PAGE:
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The time course of familiar metonymy

Bott, Lewis, Rees, Alice and Frisson, Steven 2016. The time course of familiar metonymy. Journal of Experimental Psychology: Learning, Memory, and Cognition 42 (7) , pp. 1160-1170. 10.1037/xlm0000218

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Metonymic words have multiple related meanings, such as college, as in the building (“John walked into the college”) or the educational institution (“John was promoted by the college”). Most researchers have found support for direct access models of metonymy but one recent study, Lowder and Gordon (2013), found delayed reading times for metonymic sentences relative to literal controls, in support of an indirect access account. We conducted a speed-accuracy-tradeoff experiment to test whether their result was caused by lower retrieval probabilities, consistent with direct or indirect access models of metonymy, or slower retrieval dynamics, consistent only with indirect access accounts. We found lower retrieval probabilities for the metonymic sentences but no difference in the dynamics parameters. These results therefore suggest that literal senses do not have priority during processing and that established metonymic senses can be accessed directly.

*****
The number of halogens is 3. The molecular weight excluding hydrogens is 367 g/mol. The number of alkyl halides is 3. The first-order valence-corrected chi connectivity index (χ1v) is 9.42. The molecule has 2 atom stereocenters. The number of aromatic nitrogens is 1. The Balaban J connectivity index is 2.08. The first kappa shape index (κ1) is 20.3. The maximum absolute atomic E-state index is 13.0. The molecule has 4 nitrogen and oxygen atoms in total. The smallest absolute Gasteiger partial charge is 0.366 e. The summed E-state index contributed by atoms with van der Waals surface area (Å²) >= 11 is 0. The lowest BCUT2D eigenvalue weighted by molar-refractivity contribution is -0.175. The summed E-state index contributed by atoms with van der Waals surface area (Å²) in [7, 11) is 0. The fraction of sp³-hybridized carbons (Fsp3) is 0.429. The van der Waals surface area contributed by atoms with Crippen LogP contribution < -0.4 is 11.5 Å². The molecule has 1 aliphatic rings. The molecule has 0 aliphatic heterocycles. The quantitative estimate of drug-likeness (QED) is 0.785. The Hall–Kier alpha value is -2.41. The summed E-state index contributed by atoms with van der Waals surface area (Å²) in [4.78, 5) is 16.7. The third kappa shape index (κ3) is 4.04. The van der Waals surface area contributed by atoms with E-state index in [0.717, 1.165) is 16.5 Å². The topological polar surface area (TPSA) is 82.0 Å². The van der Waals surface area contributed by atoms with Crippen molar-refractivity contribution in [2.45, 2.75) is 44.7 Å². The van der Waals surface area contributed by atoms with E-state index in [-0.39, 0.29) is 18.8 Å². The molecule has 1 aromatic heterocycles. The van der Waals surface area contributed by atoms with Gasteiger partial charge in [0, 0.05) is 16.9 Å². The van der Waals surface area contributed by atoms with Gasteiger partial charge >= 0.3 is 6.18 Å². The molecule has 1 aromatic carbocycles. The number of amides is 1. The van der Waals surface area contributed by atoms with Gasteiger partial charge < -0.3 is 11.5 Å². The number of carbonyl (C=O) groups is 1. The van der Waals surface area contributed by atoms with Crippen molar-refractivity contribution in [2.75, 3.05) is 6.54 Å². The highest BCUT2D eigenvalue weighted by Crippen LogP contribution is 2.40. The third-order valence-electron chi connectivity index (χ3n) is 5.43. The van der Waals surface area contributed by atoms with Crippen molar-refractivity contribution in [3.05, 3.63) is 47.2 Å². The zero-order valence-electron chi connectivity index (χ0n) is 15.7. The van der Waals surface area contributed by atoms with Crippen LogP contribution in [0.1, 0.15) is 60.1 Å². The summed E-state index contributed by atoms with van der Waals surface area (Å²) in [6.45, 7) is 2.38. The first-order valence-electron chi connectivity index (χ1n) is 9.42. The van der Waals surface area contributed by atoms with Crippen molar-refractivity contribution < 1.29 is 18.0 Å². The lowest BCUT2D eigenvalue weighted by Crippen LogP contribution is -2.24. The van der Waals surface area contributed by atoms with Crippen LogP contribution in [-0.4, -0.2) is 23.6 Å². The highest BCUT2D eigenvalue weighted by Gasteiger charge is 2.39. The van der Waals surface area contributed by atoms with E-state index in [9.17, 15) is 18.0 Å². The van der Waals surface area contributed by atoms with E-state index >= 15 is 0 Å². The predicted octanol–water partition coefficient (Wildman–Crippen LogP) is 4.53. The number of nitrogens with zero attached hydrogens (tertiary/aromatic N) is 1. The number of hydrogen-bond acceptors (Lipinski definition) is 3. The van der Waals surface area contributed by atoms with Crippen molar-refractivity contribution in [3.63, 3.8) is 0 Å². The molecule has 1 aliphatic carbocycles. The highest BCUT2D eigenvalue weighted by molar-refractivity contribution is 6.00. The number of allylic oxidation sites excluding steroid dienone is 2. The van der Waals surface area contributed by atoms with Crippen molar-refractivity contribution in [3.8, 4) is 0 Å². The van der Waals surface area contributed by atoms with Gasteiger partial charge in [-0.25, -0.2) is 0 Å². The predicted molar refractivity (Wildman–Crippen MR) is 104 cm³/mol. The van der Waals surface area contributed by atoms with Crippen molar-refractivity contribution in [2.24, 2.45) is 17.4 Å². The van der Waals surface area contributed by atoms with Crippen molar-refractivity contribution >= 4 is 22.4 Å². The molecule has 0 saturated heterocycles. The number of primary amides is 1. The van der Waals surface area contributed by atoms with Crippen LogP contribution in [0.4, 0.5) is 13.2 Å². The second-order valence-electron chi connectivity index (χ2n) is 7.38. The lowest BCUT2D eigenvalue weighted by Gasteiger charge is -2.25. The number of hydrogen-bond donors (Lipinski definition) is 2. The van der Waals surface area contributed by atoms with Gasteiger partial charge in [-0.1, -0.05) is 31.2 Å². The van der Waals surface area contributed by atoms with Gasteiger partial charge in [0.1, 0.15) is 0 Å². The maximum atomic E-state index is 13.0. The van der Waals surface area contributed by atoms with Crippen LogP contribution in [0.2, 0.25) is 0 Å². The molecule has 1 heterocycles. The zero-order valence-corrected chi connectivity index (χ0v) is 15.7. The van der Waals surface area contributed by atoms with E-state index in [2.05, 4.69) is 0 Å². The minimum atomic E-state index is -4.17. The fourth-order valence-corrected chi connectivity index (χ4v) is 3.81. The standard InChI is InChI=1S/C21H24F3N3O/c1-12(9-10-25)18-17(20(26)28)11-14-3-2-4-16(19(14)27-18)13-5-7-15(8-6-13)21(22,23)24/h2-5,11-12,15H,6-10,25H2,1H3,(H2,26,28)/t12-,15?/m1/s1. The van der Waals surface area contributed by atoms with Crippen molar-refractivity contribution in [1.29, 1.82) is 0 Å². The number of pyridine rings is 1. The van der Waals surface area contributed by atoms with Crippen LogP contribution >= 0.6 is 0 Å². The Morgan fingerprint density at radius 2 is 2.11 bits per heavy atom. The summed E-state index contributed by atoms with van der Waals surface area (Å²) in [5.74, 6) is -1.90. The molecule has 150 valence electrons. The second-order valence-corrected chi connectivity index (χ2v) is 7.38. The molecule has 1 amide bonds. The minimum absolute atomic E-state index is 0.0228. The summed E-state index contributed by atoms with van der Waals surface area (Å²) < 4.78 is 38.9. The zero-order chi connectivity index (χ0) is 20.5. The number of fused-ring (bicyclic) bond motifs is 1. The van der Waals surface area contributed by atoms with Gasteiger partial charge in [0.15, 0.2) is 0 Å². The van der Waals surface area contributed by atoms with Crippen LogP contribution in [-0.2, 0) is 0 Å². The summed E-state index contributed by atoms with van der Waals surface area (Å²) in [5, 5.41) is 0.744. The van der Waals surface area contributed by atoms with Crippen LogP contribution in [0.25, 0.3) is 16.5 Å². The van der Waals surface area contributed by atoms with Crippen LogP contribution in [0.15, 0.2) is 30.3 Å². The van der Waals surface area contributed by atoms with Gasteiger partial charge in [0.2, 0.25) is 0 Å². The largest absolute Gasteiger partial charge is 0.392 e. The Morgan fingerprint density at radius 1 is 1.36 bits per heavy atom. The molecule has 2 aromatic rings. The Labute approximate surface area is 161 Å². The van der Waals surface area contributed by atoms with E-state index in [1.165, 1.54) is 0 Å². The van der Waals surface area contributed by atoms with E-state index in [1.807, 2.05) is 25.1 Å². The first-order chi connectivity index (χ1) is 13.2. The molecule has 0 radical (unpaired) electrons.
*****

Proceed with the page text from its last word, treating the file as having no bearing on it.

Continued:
Item Type: Article
Date Type: Publication
Status: Published
Schools: Psychology
Subjects: B Philosophy. Psychology. Religion > BF Psychology
Additional Information: This article may not exactly replicate the final version published in the APA journal. It is not the copy of record.
Publisher: American Psychological Association
ISSN: 0278-7393
Date of First Compliant Deposit: 30 March 2016
Date of Acceptance: 9 October 2015
Last Modified: 19 Oct 2019 10:40

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